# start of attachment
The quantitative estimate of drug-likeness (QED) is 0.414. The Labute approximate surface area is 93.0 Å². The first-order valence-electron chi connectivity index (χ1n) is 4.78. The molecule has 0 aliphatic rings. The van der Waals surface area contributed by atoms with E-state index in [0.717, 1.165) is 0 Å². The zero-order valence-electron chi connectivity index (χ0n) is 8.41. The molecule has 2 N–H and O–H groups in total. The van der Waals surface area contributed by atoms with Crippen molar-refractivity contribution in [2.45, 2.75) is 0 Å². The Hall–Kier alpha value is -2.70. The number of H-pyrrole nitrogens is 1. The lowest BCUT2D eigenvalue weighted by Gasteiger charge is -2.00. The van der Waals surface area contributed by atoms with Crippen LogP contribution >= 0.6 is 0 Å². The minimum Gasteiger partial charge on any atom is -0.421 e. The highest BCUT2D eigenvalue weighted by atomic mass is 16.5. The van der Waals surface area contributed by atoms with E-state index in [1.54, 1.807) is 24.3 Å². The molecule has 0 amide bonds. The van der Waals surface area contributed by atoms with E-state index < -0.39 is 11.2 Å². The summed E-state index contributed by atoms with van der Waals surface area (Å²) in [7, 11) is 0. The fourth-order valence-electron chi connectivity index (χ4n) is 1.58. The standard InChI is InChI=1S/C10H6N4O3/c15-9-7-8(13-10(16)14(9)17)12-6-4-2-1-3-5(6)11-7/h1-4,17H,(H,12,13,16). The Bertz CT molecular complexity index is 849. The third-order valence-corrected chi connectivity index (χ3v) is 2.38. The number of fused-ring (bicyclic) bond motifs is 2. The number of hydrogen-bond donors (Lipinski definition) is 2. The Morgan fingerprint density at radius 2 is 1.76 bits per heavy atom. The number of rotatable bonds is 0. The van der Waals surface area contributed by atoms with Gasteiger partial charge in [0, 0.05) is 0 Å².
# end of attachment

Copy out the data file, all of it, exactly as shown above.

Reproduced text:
The quantitative estimate of drug-likeness (QED) is 0.414. The Labute approximate surface area is 93.0 Å². The first-order valence-electron chi connectivity index (χ1n) is 4.78. The molecule has 0 aliphatic rings. The van der Waals surface area contributed by atoms with E-state index in [0.717, 1.165) is 0 Å². The zero-order valence-electron chi connectivity index (χ0n) is 8.41. The molecule has 2 N–H and O–H groups in total. The van der Waals surface area contributed by atoms with Crippen molar-refractivity contribution in [2.45, 2.75) is 0 Å². The Hall–Kier alpha value is -2.70. The number of H-pyrrole nitrogens is 1. The lowest BCUT2D eigenvalue weighted by Gasteiger charge is -2.00. The van der Waals surface area contributed by atoms with Crippen LogP contribution >= 0.6 is 0 Å². The minimum Gasteiger partial charge on any atom is -0.421 e. The highest BCUT2D eigenvalue weighted by atomic mass is 16.5. The van der Waals surface area contributed by atoms with E-state index in [1.54, 1.807) is 24.3 Å². The molecule has 0 amide bonds. The van der Waals surface area contributed by atoms with E-state index < -0.39 is 11.2 Å². The summed E-state index contributed by atoms with van der Waals surface area (Å²) in [7, 11) is 0. The fourth-order valence-electron chi connectivity index (χ4n) is 1.58. The standard InChI is InChI=1S/C10H6N4O3/c15-9-7-8(13-10(16)14(9)17)12-6-4-2-1-3-5(6)11-7/h1-4,17H,(H,12,13,16). The Bertz CT molecular complexity index is 849. The third-order valence-corrected chi connectivity index (χ3v) is 2.38. The number of fused-ring (bicyclic) bond motifs is 2. The number of hydrogen-bond donors (Lipinski definition) is 2. The Morgan fingerprint density at radius 2 is 1.76 bits per heavy atom. The number of rotatable bonds is 0. The van der Waals surface area contributed by atoms with Gasteiger partial charge in [0, 0.05) is 0 Å².